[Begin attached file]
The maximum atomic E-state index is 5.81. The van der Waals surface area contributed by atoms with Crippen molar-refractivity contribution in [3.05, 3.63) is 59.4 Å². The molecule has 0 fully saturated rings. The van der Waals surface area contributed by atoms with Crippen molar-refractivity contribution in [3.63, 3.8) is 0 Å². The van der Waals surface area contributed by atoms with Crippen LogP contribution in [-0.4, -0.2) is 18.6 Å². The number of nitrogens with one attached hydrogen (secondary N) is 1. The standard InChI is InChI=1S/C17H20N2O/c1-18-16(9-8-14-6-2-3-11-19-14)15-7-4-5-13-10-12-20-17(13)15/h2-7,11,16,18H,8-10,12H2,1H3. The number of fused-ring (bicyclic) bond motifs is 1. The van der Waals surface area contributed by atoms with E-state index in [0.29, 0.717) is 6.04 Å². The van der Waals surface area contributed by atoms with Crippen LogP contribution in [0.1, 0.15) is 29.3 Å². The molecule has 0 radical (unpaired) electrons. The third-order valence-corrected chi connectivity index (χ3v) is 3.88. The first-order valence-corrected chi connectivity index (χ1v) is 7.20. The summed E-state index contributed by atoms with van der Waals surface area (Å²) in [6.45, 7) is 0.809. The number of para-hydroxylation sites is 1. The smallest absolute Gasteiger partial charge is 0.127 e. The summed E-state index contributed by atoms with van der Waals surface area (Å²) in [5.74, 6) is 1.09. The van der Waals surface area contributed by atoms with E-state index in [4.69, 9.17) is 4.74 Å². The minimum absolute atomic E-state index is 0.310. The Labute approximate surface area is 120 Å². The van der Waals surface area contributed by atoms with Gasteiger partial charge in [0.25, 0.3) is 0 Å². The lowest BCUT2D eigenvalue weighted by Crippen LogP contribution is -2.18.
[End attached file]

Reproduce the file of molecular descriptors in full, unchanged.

The maximum atomic E-state index is 5.81. The van der Waals surface area contributed by atoms with Crippen molar-refractivity contribution in [3.05, 3.63) is 59.4 Å². The molecule has 0 fully saturated rings. The van der Waals surface area contributed by atoms with Crippen molar-refractivity contribution in [3.63, 3.8) is 0 Å². The van der Waals surface area contributed by atoms with Crippen LogP contribution in [-0.4, -0.2) is 18.6 Å². The number of nitrogens with one attached hydrogen (secondary N) is 1. The standard InChI is InChI=1S/C17H20N2O/c1-18-16(9-8-14-6-2-3-11-19-14)15-7-4-5-13-10-12-20-17(13)15/h2-7,11,16,18H,8-10,12H2,1H3. The number of fused-ring (bicyclic) bond motifs is 1. The van der Waals surface area contributed by atoms with E-state index in [0.29, 0.717) is 6.04 Å². The van der Waals surface area contributed by atoms with Crippen LogP contribution in [0.1, 0.15) is 29.3 Å². The molecule has 0 radical (unpaired) electrons. The third-order valence-corrected chi connectivity index (χ3v) is 3.88. The first-order valence-corrected chi connectivity index (χ1v) is 7.20. The summed E-state index contributed by atoms with van der Waals surface area (Å²) in [6.45, 7) is 0.809. The number of para-hydroxylation sites is 1. The smallest absolute Gasteiger partial charge is 0.127 e. The summed E-state index contributed by atoms with van der Waals surface area (Å²) in [5.74, 6) is 1.09. The van der Waals surface area contributed by atoms with E-state index in [4.69, 9.17) is 4.74 Å². The minimum absolute atomic E-state index is 0.310. The Labute approximate surface area is 120 Å². The van der Waals surface area contributed by atoms with Gasteiger partial charge in [0.25, 0.3) is 0 Å². The lowest BCUT2D eigenvalue weighted by Crippen LogP contribution is -2.18.